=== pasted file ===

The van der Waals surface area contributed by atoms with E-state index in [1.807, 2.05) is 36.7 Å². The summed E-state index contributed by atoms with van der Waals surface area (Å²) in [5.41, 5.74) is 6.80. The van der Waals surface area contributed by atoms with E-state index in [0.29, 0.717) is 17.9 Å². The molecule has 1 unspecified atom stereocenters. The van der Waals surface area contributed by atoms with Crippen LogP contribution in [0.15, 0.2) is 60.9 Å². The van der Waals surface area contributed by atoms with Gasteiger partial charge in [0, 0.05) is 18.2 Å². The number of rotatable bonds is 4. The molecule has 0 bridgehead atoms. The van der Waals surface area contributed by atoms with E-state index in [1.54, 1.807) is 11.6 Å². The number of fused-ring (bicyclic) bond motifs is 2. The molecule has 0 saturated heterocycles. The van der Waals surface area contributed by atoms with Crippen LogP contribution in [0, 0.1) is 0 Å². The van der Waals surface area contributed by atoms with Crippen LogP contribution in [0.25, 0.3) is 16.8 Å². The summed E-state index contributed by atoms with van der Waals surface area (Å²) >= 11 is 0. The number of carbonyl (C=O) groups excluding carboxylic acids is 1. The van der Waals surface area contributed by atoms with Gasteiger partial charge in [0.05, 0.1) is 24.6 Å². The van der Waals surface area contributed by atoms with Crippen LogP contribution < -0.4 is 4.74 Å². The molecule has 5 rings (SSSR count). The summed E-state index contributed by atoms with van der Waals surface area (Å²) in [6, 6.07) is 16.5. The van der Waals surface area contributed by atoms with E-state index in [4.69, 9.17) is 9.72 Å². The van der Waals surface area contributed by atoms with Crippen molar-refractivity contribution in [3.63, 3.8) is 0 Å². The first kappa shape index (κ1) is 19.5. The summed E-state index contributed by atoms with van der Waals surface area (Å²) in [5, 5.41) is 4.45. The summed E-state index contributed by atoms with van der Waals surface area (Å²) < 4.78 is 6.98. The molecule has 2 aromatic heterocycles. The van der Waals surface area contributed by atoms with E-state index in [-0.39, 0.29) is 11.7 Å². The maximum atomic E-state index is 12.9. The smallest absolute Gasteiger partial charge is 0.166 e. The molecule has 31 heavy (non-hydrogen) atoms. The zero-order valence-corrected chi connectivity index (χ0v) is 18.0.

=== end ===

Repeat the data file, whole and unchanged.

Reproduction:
The van der Waals surface area contributed by atoms with E-state index in [1.807, 2.05) is 36.7 Å². The summed E-state index contributed by atoms with van der Waals surface area (Å²) in [5.41, 5.74) is 6.80. The van der Waals surface area contributed by atoms with E-state index in [0.29, 0.717) is 17.9 Å². The molecule has 1 unspecified atom stereocenters. The van der Waals surface area contributed by atoms with Crippen LogP contribution in [0.15, 0.2) is 60.9 Å². The van der Waals surface area contributed by atoms with Gasteiger partial charge in [0, 0.05) is 18.2 Å². The number of rotatable bonds is 4. The molecule has 0 bridgehead atoms. The van der Waals surface area contributed by atoms with E-state index in [1.54, 1.807) is 11.6 Å². The number of fused-ring (bicyclic) bond motifs is 2. The molecule has 0 saturated heterocycles. The van der Waals surface area contributed by atoms with Crippen LogP contribution in [0, 0.1) is 0 Å². The van der Waals surface area contributed by atoms with Crippen LogP contribution in [0.25, 0.3) is 16.8 Å². The summed E-state index contributed by atoms with van der Waals surface area (Å²) >= 11 is 0. The number of carbonyl (C=O) groups excluding carboxylic acids is 1. The van der Waals surface area contributed by atoms with Gasteiger partial charge in [0.05, 0.1) is 24.6 Å². The van der Waals surface area contributed by atoms with Crippen LogP contribution < -0.4 is 4.74 Å². The molecule has 5 rings (SSSR count). The summed E-state index contributed by atoms with van der Waals surface area (Å²) in [6, 6.07) is 16.5. The van der Waals surface area contributed by atoms with E-state index in [4.69, 9.17) is 9.72 Å². The van der Waals surface area contributed by atoms with Crippen molar-refractivity contribution in [3.63, 3.8) is 0 Å². The first kappa shape index (κ1) is 19.5. The summed E-state index contributed by atoms with van der Waals surface area (Å²) in [5, 5.41) is 4.45. The summed E-state index contributed by atoms with van der Waals surface area (Å²) < 4.78 is 6.98. The molecule has 2 aromatic heterocycles. The van der Waals surface area contributed by atoms with E-state index in [-0.39, 0.29) is 11.7 Å². The maximum atomic E-state index is 12.9. The smallest absolute Gasteiger partial charge is 0.166 e. The molecule has 31 heavy (non-hydrogen) atoms. The zero-order valence-corrected chi connectivity index (χ0v) is 18.0.